The Church had reported twenty-three humanitarian and development projects completed in Benin between 1985 and 2019 which have included community projects, immunization campaigns, Benson Food initiatives, wheelchair donations, and maternal and newborn care.
Opportunities, Challenges, and Prospects
Latter-day Saints benefit from full religious freedom from the government and no reported instances of societal abuses of religious freedom. Foreign missionaries regularly serve, and missionaries and members alike may freely proselyte, assemble, and worship.
Low literacy rates and poverty are challenges that limit local member self-sufficiency in leadership and economic self-reliance. However, these conditions also provide opportunities for Latter-day Saint humanitarian and development projects that can meet these needs in the general population and raise public awareness of the Church, provide finding opportunities for full-time missionaries, and offer opportunities for local members to introduce friends and family in need to services provided by the Church. Clean water projects, education assistance, employment workshops, and additional medical care are potential development and humanitarian activities that have yet to be explored by the Church in Benin.
Returned missionaries report that most are receptive to the Latter-day Saint gospel message, and there are few instances when they are rejected by people they teach. However, cohabitation among couples is a major barrier for potential converts to join the Church given few are legally married. Dowries are expensive and present significant barriers for many to join the Church who otherwise desire membership. Those participating in a polygamous marriage must end relations in divorce or permanent separation and be interviewed by a member of the mission presidency to be considered for baptism. Ethno-religious ties among some traditionally Muslim ethnic groups such as the Peulh (Fulani) present barriers for Latter-day Saint mission outreach.
Latter-day Saint mission outreach occurred only in Cotonou as of early 2011 and reached no more than 12% of the national population. The percentage of the Beninese population who resided in cities and towns with an official ward or branch had risen to 17% as of early 2021 with the opening of the Church’s first branches in Calavi (2014), Porto Novo (2014), Hilacondji (2017), and Bohicon (2019). Nevertheless, The Church’s outreach in Benin remains very limited. The Church maintains no presence in central or northern areas of the country. Seven of the twelve administrative departments in Benin have no Latter-day Saint congregations and together account for 55% of the national population. Fifteen of the nineteen official congregations in the country operate within the Cotonou metropolitan area where there are 1.89 million inhabitants. Thus, the average ward or branch in Cotonou has 126,000 people within its geographical boundaries. This finding indicates there is a significant need for greater outreach among Benin’s most populous city given most have likely not heard anything about the Church or have not ever had contact with a member of the Church.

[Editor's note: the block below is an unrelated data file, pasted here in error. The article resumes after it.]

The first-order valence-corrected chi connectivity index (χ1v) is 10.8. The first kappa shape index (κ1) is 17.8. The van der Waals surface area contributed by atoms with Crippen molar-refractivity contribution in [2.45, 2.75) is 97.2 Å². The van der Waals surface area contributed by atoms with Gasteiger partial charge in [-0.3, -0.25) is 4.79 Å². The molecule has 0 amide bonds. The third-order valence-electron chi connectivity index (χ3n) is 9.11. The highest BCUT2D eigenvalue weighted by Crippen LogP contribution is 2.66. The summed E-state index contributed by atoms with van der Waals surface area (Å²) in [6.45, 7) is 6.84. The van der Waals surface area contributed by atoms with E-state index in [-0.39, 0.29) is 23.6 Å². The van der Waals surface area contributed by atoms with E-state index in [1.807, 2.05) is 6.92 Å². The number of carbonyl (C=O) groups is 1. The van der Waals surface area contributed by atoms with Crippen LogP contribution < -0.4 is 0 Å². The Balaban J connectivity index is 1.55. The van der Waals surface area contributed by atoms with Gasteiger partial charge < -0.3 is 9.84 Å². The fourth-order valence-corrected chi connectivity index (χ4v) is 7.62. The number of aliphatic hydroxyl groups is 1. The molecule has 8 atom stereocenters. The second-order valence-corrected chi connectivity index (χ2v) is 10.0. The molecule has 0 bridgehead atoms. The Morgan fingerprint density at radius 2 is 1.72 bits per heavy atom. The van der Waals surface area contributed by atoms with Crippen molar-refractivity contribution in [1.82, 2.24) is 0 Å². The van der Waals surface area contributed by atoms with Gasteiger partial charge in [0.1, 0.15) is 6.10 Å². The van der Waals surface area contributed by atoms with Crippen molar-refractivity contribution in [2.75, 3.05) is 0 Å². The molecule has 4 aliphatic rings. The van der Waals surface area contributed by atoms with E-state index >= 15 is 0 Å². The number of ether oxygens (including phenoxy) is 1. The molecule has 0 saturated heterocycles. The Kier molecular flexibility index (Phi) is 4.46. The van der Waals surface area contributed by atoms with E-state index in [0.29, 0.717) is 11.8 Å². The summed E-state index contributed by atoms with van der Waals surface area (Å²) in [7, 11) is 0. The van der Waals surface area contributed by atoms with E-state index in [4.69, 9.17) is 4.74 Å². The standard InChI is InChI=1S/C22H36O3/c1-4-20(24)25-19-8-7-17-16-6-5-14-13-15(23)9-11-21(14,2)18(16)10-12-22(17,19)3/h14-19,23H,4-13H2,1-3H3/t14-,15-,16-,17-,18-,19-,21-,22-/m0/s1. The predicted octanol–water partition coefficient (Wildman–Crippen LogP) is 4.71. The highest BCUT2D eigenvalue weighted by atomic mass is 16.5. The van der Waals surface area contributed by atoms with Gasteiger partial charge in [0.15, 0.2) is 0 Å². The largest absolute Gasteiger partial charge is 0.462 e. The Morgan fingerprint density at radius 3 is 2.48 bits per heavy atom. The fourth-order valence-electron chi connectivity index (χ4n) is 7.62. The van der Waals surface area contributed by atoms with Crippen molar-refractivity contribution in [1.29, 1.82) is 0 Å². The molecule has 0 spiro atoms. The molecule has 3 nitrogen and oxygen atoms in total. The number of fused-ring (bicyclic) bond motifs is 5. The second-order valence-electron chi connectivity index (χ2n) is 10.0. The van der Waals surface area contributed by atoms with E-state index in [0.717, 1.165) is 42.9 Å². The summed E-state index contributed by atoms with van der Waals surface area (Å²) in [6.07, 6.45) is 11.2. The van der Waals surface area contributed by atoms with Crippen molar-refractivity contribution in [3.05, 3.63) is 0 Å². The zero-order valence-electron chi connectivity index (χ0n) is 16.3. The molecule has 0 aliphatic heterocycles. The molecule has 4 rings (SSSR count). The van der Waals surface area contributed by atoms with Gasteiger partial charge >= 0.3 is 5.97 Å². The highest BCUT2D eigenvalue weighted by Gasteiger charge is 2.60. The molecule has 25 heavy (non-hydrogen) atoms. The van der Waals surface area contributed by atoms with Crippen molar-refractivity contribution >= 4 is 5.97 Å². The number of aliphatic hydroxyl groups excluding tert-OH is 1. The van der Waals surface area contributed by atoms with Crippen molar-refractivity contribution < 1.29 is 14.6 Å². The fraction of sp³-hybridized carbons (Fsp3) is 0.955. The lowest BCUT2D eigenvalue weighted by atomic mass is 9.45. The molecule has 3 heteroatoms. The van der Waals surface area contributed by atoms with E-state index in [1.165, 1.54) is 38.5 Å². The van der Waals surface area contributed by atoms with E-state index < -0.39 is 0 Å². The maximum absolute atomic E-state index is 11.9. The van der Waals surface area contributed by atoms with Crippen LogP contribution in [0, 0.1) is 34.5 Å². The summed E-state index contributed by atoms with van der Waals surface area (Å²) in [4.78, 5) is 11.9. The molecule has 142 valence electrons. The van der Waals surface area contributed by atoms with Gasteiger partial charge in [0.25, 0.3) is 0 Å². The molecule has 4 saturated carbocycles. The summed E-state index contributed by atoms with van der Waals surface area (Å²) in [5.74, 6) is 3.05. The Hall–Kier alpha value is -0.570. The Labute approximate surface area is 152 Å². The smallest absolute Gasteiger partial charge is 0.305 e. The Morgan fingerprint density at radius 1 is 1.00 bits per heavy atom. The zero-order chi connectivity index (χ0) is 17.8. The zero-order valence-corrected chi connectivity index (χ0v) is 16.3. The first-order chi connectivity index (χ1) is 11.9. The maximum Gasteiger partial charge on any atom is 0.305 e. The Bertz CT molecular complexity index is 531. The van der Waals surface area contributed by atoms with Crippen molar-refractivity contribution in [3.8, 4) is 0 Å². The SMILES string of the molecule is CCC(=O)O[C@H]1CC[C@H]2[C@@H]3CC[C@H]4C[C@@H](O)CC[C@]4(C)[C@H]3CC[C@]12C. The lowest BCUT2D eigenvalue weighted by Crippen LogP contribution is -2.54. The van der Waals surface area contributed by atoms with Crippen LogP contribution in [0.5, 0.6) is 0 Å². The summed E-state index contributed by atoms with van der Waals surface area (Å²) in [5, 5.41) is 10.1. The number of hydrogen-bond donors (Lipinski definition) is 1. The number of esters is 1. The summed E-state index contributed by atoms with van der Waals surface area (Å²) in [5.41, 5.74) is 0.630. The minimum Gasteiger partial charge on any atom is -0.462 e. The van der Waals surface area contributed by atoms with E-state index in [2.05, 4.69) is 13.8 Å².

With widespread religious freedom and a highly receptive population to Latter-day Saint mission efforts, Benin presents excellent opportunities for expanding national outreach in currently unreached locations. Delays in opening Benin to formal missionary work until 2003 appear largely due to limited missionary resources dedicated to the region and complications receiving government recognition. Delays in expanding national outreach is primarily attributed to limited Latter-day Saint mission resources dedicated to the region, the plateauing of Latter-day Saint missionary manpower worldwide in the 2000s, and the several mission boundary changes since 2000 involving Togo and Benin. Past missions that administered Benin have included three or more nations within their boundaries, and most mission resources were dedicated to the nation in which the mission was based. Benin’s geographic separation from missions it has pertained to over the years has likely resulted in inadequate training and emphasis placed on the retention of converts. Furthermore, when Benin was under the jurisdiction of missions in Ghana, missionaries had to learn French and local African languages if transferred to the country. This would complicate matters for mission presidency members traveling to Benin and providing training and assistance if they did not know French or African languages spoken in the Cotonou area.